In 2019, the U.S. Equal Employment Opportunity Commission (EEOC) received more than 7,500 complaints of sexual harassment. The scary part is that this is just a fraction of the sexual harassment that takes place in work settings around the country.
When most of us think about sexual harassment, we think about a male employee making repeated unwanted sexual advances to a female employee. And while much of the sexual harassment that occurs in the workplace consists of these situations, many do not. In fact, 16.8% of all sexual harassment complaints received by the EEOC were filed by male employees.
So what kind of conduct constitutes sexual harassment? The answer to that question depends on what the law says. And the leading statute that addresses sexual harassment in the employment setting is Title VII of the Civil Rights Act of 1964 (Title VII).
What Title VII Says About Sexual Harassment
On its face, Title VII doesn’t prohibit sexual harassment at work. Specifically, Title VII prohibits discrimination on the basis of religion, color, national origin, race and sex. Only after more than two decades had passed since Title VII was enacted, would courts finally recognize that sexual harassment constituted prohibited sex discrimination under Title VII.
In 1986, the Supreme Court concluded in a 9-0 decision that sexual harassment constituted unlawful sex discrimination under Title VII. This case was Meritor Savings Bank v. Vinson and would lead the way for other courts to further define sexual harassment in the workplace, both under Title VII and other applicable state laws.
Sometimes state laws apply because Title VII only applies to employers with 15 or more employees. In smaller businesses, the victim of sexual harassment may need to rely on a state or even local law. But in most sexual harassment cases, it’s Title VII that comes into play.
Sexual Harassment Defined
Under Title VII, sexual harassment consists of unwelcome conduct of a sexual nature that: affects the victim’s employment, unreasonably interferes with the victim’s ability to work or creates a hostile work environment.
To better understand what sexual harassment is, we need to dig deeper into each of the bolded portions of this definition.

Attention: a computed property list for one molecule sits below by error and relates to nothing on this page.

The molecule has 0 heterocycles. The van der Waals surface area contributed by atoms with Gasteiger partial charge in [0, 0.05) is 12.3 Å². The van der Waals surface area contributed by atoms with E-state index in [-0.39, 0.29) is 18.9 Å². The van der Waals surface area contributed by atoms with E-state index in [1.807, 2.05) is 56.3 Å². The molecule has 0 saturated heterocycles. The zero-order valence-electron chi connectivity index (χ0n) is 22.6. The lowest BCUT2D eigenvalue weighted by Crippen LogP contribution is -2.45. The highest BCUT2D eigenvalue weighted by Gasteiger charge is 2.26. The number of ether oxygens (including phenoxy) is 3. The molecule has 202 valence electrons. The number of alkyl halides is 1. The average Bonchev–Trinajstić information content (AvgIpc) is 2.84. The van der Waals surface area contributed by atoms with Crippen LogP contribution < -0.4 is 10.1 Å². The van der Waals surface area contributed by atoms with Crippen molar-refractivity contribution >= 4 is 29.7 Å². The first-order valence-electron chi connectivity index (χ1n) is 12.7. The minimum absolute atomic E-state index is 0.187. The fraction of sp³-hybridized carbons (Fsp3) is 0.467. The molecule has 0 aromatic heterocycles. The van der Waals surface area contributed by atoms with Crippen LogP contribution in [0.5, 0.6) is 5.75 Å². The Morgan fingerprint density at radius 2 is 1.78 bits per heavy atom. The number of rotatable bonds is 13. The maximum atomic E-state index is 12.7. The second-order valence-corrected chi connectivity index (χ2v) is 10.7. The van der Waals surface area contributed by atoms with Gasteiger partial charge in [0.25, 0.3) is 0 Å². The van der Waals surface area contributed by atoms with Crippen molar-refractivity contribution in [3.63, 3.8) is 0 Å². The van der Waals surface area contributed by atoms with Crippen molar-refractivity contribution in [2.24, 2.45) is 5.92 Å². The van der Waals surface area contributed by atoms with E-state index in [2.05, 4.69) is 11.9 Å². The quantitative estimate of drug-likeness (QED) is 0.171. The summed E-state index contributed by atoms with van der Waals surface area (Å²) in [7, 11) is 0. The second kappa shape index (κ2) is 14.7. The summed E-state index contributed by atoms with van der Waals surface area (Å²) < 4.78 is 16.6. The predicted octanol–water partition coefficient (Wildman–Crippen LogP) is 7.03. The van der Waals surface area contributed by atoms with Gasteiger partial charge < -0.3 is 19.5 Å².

Lawmakers and courts understand that workers will interact with each other in ways that involve sexual attraction or factor in someone’s sex. For example, employees might tell a sexist joke or ask a coworker out on a date.
The recipient of this joke or date request could have any number of reactions. Therefore, courts know that verbal or physical conduct among employees can be:
- Uninvited, but appreciated
- Offensive, but tolerated
- Outright rejected
Not all of these behaviors will constitute sexual harassment and it’s sometimes hard to decide how to classify a particular behavior. Then there’s the added variable of how often this behavior occurs and the type of conduct that takes place.
Generally speaking, conduct is unwelcome if the victim does not solicit it and the victim views the conduct as offensive or undesirable.
Despite its name, sexual harassment does not need to be sexual or motivated by sexual desire or attraction. As long as the harassment is based on the victim’s sex, it can be sexual harassment.
For instance, if a male supervisor pats his employees on the rear-end as a form of approval, it could still constitute sexual harassment if it’s unwanted and creates a hostile work environment.
Affects the Victim’s Employment
This refers to one legally-recognized form of sexual harassment, often called quid pro quo. This is sexual harassment where the victim accepts the sexual advances because it results in an employment benefit or allows the victim to avoid an adverse employment action.
Put another way, quid pro quo sexual harassment occurs when a victim allows the sexual harassment to continue in return for something, like getting a promotion or keeping his or her job.
Interferes with the Victim’s Ability to Work or Creates a Hostile Work Environment
This is the second legally-recognized form of sexual harassment, which is typically referring to as a hostile work environment. A hostile work environment is a work setting that becomes sufficiently offensive, intimidating or hostile as a result of the unwanted sexual conduct.
In many cases, there is a pattern of unwanted behavior that occurs over time. But in rare situations, a single incident could be so bad that a court will recognize it as creating a hostile work environment. An example of this might include an employee sexually assaulting a coworker.
Courts know that there may be an occasionally insensitive joke or comment of a sexual nature and that will not typically create a hostile work environment. But if those comments or jokes occur every other day for months, that might be enough to constitute sexual harassment. The more severe the conduct, the less time is needed for a court to conclude sexual harassment exists.
Parties to Sexual Harassment
The sexual harasser does not need to be a supervisor or manager. It can be a coworker, subordinate and even a non-employee, like a customer or client.
Most victims of sexual harassment will be the recipient of the behavior. But victims can also include anyone else affected by the unwanted and offensive behavior. For instance, an employee overhears two colleagues joking about how women shouldn’t be in the office and instead belong in the kitchen holding a baby.
Finally, the sex of the parties involved in the sexual harassment is irrelevant. This means sexual harassment can occur between two people of the same sex, with or without any sexual motivation or attraction playing a role.
The Bottom Line
Under Title VII, workplace conduct will constitute sexual harassment if the conduct is unwanted, is of a sexual nature and results in either a quid pro quo situation or a hostile work environment.